Anna Alaska Pendleton, MD; Taylor M. Coe, MD; and Noelle N. Saillant, MD, FACS
April 1, 2019
Gender discrimination (GD) is defined as behaviors, policies, and practices that lead to disparate treatment secondary to an individual’s gender. When these behaviors occur or impact an individual’s employment experiences and opportunities, it is termed workplace GD.1,2 Sexual harassment (SH) is defined by unwelcome verbal or physical conduct of a sexual nature and is an explicit and illegal form of GD.3,4
Discrimination and harassment exploit inequities in power and are often directed against vulnerable populations. Residents and medical students represent a vulnerable population, as they are dependent upon superiors for letters of recommendation, training opportunities, awards, and career advancement. This power differential engenders an environment in which GD is not only more likely to occur, but also less likely to be reported.5
GD is perpetrated and experienced by both men and women and impacts the direct victim of the abuse as well as witnesses and other individuals adversely affected by the misconduct.6 GD creates a hostile work environment for practitioners and trainees and may ultimately negatively impact patient care.7,8 While GD may take the form of overt intimidation, disparaging comments, or blatant sexual misconduct, it also presents more subversively in the form of subtle inequities, double standards, and bias. Though many institutions have policies prohibiting explicit bias and discrimination, implicit bias—or unconscious attitudes and opinions—more insidiously subverts workplace equity.9 Implicit bias is often unrecognized by the individual, yet powerfully and prevalently influences actions through stereotyped belief systems.9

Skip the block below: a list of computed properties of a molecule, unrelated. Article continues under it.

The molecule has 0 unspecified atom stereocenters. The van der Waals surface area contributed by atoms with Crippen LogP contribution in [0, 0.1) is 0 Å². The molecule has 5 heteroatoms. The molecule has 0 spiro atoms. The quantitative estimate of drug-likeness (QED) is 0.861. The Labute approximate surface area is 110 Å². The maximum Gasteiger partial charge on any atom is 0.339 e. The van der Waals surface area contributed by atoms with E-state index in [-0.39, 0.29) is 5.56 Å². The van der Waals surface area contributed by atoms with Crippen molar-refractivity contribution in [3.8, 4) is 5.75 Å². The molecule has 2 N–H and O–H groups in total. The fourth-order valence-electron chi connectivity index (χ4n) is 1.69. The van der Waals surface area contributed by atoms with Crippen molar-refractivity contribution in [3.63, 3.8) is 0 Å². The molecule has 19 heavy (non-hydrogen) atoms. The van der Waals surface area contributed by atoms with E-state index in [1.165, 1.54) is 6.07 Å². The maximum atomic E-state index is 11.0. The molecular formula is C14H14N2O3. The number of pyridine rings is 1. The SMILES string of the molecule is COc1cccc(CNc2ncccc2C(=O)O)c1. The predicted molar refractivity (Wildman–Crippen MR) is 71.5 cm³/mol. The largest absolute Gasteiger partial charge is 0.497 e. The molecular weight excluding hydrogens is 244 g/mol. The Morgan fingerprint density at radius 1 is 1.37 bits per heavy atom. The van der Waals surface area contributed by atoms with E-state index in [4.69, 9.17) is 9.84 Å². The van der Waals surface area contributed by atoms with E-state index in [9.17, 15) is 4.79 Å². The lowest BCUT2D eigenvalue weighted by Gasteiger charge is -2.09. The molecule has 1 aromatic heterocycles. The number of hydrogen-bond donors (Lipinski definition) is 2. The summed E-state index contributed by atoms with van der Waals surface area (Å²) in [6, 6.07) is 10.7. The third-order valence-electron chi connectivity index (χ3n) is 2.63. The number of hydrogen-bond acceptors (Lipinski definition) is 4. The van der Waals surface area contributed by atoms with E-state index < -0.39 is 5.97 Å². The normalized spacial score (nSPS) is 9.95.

The Council on Graduate Medical Education concluded in a 1995 report that “Gender bias, a reflection of society's value system, remains the single greatest deterrent to women achieving their full potential in every aspect of the medical profession and is a barrier throughout the professional life cycle.”10 Yet, more than 20 years later, GD is reported by 87 percent of female medical students, 88 percent of female residents, and 91 percent of female surgeons.11 GD is overwhelmingly directed towards female trainees, with female residents reporting SH at rates that are more than four times the rates reported by male residents.12
The experience of workplace GD begins well before residency. The vast majority of students (93 percent of females and 83 percent of males) have personally experienced, witnessed, or heard about at least one episode of GD in medical school.10 Sources of GD include residents, faculty, patients, nurses, and classmates.13 Although the preponderance of GD stems from male sources, approximately 40 percent of GD comes from women.11 The most frequently reported form of GD is inappropriate verbal exchange, followed by lack of respect, and SH.11 GD is most prevalent during core clerkships, with rates of unwanted sexual advances and exclusion based upon gender more than doubling between preclinical and clerkship years.13–15 Notably, general surgery has the highest perceived incidence of GD of all specialties by both female and male students.14,15